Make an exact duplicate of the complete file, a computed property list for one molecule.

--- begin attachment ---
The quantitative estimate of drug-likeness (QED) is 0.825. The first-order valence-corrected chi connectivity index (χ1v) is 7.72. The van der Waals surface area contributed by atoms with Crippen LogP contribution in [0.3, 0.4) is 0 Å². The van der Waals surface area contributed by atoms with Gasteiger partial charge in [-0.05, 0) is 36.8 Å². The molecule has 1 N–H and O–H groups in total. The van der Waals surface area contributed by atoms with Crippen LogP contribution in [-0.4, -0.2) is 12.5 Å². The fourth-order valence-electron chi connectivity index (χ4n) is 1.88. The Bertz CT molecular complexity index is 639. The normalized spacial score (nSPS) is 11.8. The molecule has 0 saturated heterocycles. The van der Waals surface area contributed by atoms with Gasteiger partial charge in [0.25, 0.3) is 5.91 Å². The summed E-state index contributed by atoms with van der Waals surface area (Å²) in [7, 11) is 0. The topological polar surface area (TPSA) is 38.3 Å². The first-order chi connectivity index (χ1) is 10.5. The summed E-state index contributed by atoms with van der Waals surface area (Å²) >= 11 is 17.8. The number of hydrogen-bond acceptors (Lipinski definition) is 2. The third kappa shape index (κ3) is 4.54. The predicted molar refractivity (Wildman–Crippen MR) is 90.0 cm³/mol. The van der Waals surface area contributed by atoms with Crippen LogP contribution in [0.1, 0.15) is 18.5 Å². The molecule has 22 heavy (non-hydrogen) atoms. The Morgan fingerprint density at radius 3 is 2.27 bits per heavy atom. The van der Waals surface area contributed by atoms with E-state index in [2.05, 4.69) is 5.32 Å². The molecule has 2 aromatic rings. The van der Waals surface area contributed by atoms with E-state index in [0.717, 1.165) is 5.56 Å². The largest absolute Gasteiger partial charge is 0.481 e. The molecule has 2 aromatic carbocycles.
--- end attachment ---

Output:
The quantitative estimate of drug-likeness (QED) is 0.825. The first-order valence-corrected chi connectivity index (χ1v) is 7.72. The van der Waals surface area contributed by atoms with Crippen LogP contribution in [0.3, 0.4) is 0 Å². The van der Waals surface area contributed by atoms with Gasteiger partial charge in [-0.05, 0) is 36.8 Å². The molecule has 1 N–H and O–H groups in total. The van der Waals surface area contributed by atoms with Crippen LogP contribution in [-0.4, -0.2) is 12.5 Å². The fourth-order valence-electron chi connectivity index (χ4n) is 1.88. The Bertz CT molecular complexity index is 639. The normalized spacial score (nSPS) is 11.8. The molecule has 0 saturated heterocycles. The van der Waals surface area contributed by atoms with Gasteiger partial charge in [0.25, 0.3) is 5.91 Å². The summed E-state index contributed by atoms with van der Waals surface area (Å²) in [7, 11) is 0. The topological polar surface area (TPSA) is 38.3 Å². The first-order chi connectivity index (χ1) is 10.5. The summed E-state index contributed by atoms with van der Waals surface area (Å²) >= 11 is 17.8. The number of hydrogen-bond acceptors (Lipinski definition) is 2. The third kappa shape index (κ3) is 4.54. The predicted molar refractivity (Wildman–Crippen MR) is 90.0 cm³/mol. The van der Waals surface area contributed by atoms with Crippen LogP contribution in [0.1, 0.15) is 18.5 Å². The molecule has 22 heavy (non-hydrogen) atoms. The Morgan fingerprint density at radius 3 is 2.27 bits per heavy atom. The van der Waals surface area contributed by atoms with E-state index in [2.05, 4.69) is 5.32 Å². The molecule has 2 aromatic rings. The van der Waals surface area contributed by atoms with E-state index in [0.717, 1.165) is 5.56 Å². The largest absolute Gasteiger partial charge is 0.481 e. The molecule has 2 aromatic carbocycles.